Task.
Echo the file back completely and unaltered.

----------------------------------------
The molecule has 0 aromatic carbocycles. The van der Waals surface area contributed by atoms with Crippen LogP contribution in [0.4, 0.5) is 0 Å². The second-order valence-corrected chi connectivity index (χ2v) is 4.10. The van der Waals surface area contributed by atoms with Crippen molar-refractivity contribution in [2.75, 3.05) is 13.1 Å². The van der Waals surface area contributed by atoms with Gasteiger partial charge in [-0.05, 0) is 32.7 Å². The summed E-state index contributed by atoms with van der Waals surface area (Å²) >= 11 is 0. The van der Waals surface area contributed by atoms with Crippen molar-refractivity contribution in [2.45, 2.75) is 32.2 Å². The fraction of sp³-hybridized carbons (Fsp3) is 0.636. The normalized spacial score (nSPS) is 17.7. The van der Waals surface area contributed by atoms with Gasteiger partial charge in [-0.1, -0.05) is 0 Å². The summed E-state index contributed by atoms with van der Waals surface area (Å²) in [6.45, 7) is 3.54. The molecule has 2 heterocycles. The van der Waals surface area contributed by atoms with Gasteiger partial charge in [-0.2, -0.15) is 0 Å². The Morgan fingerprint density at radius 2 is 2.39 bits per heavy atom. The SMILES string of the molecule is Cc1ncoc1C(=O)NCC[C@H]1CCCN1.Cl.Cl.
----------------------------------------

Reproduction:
The molecule has 0 aromatic carbocycles. The van der Waals surface area contributed by atoms with Crippen LogP contribution in [0.4, 0.5) is 0 Å². The second-order valence-corrected chi connectivity index (χ2v) is 4.10. The van der Waals surface area contributed by atoms with Crippen molar-refractivity contribution in [2.75, 3.05) is 13.1 Å². The van der Waals surface area contributed by atoms with Gasteiger partial charge in [-0.05, 0) is 32.7 Å². The summed E-state index contributed by atoms with van der Waals surface area (Å²) >= 11 is 0. The van der Waals surface area contributed by atoms with Crippen molar-refractivity contribution in [2.45, 2.75) is 32.2 Å². The fraction of sp³-hybridized carbons (Fsp3) is 0.636. The normalized spacial score (nSPS) is 17.7. The van der Waals surface area contributed by atoms with Gasteiger partial charge in [-0.1, -0.05) is 0 Å². The summed E-state index contributed by atoms with van der Waals surface area (Å²) in [6.45, 7) is 3.54. The molecule has 2 heterocycles. The van der Waals surface area contributed by atoms with Gasteiger partial charge in [-0.2, -0.15) is 0 Å². The Morgan fingerprint density at radius 2 is 2.39 bits per heavy atom. The SMILES string of the molecule is Cc1ncoc1C(=O)NCC[C@H]1CCCN1.Cl.Cl.